Let’s take the planet itself and its constant motion. As the planet moves around its axis, torque is generated. Torque is a potential source of energy, and for as long as the Earth revolves around its axis, torque will be inexhaustible. This is one area that I wish to be involved in the R&D phase itself.


Airplanes, airships, rockets and satellites can be fuelled in the future by torque among many options. By airships I mean maritime ships of today that can be retrofitted and re-engineered to be able to fly in the air, though at low altitudes, thus turning into a more efficient passenger vehicle more than today’s airplanes.


Another planetary source of energy for tomorrow is albedo. Around 1/3 of the heat that gets to the Earth from the Sun and other celestial sources escape as albedo. My thesis is that the escaping albedo can be tapped as an inexhaustible source of energy.


Necessarily, the policy environment and institutions that will propel clean energy and make it the sole energy source in the future should be prepared and strengthened early enough. Incidentally, the Philippines is among the countries with an exemplary policy environment for clean energy, and so industrialized and emerging markets can emulate the experience of my country in this line of endeavor.


The long-term goal, of course, is to rid the planet of fossil fuel. At some point in the future, extraction of oil & gas should be put to a stop. Prolonged extraction is causing imbalances in the geological structures of the planet, imbalances that can be irreparable in the long run. It would be best to carve out a global policy architecture to cease all fossil fuel extractions in the future, and enforce this strictly.


I would be celebrating the day when fossil fuel will cease to be the source of electricity and vehicular power in the foreseeable future. As far as electricity generation is concerned, the Philippines is almost there. But I shall wait a bit till electricity will be totally clean and using non-fossil energy sources.


[Philippines, 09 February 2011]





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February 4, 2011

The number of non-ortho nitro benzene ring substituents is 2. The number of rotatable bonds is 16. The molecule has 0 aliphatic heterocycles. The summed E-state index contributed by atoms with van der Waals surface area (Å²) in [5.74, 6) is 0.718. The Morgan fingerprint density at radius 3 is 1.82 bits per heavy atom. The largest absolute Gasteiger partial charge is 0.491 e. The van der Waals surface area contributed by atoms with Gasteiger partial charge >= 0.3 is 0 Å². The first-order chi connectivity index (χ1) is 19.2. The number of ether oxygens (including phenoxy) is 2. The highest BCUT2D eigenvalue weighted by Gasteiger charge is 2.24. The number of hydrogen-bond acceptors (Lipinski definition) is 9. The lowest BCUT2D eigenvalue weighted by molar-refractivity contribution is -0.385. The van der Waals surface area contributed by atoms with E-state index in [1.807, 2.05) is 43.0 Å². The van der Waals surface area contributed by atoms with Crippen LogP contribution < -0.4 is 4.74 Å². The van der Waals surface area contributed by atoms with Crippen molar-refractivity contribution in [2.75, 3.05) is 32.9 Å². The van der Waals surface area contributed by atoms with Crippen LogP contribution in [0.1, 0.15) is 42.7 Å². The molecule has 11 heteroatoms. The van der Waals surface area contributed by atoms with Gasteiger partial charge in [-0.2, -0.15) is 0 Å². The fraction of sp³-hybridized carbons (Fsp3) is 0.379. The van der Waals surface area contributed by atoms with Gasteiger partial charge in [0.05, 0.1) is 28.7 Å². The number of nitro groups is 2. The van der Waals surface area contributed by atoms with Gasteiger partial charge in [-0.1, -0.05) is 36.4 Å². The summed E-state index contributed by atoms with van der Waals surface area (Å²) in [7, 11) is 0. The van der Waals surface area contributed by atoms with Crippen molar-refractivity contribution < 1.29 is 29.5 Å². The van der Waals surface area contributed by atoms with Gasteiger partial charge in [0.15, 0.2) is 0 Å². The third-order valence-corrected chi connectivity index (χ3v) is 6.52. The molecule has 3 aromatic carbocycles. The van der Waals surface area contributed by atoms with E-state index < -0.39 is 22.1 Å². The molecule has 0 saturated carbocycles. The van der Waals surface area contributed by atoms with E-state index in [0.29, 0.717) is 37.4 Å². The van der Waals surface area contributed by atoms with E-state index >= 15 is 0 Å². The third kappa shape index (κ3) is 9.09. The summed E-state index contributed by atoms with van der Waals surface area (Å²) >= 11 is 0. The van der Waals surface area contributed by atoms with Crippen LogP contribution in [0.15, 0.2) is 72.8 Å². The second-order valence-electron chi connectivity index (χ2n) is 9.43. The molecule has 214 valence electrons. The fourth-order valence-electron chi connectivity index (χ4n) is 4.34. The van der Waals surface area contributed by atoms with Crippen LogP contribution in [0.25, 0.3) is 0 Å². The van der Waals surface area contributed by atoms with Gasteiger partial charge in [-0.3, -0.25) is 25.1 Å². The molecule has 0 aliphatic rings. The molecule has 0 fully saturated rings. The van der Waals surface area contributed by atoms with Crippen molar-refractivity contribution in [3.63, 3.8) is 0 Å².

Erle Frayne D. Argonza


Magandang araw sa kapamilyang global! Good day to global community fellows!


This year 2011 will mark the 21st year that this analyst (sociologist, economist, political analyst) and self-development guru has been practicing powerlifting as a regular physical regimen. Being a former competitive athlete in national powerlifting Class A (equivalent to ‘professional’) in Ph, I will dedicate this note to the Zest Fitness Gym, the topgun powerlifing gym that made me into a national athlete and consistent gym weight burner.


This is the narrative of my physical history, fellows. I’ve been doing gym weight training for 21 years now, with no signs that I’d be dropping off powerlifting as my regular physical regimen. I owe it to the Zest gym this love for weight training and the scientific rigor that goes with that training.


I used to jog and swim for eight (8) years prior to my plunge into weight training in 1990. In 1982 I almost lost my life, neglectful as I was then for two (2) straight years of living an active professional and civil life but without a physical program. I contracted falciparum malaria along the way and almost died of it, and so the decision came to me never again to be remiss in my physical fitness programming.


Within a week I would jog for a day or two, and then in between jogging I would swim for at least a day or two in a week. I would jog for around 30-45 minutes, and swam 20 laps in the Olympic pool. My exercises were largely survival training types or non-competitive. I began to pump some weights in ‘86 through ‘89 to give some firmer shapes to my muscles while I continued with the jog & swim regimen.


Then in 1990 I decided to go straight gym or indoor workouts. I simply scorned the days when I couldn’t jog or swim due to heavy rains or inclement weather as the rains restrained me from getting exposed to the elements. So in 1990 I decided to go regular gym workouts, since I can do the workouts even if the stormy day is already whistling Signal No. 2 typhoon beacons.


I was then residing in Cubao, Quezon City, and from there I took a ride to University of the Philippines (Diliman) to do workouts at the PRO Gym. Barely just six (6) months in weight training then, I stumbled into the Zest gym just near my residential area. I was surprised that there was one gym there where topgun powerlifters trained, and it was just around 12 minutes walk from my home.


The gym got me curious about powerlifting, as I was then doing the typical body-building program. An orientation chat with Ramon ‘Mon’ Dabuque, owner and chief trainor of Zest, convinced me sufficiently to try out with the program. Powerlifting builds mass, power and agility, and that was enough to make me try it and linger on with it till now.


Sports science provided the core ‘best practices’ to the Zest weight training, a fact that fascinated me a lot. Being a former weightlifter at the University of the Philippines and a national athlete, Mon Dabuque was very meticulous in doing research and testing the applications of certain programmed practices. Even our diet regimen had to pass the rigors of R & D tested regimen for athletes.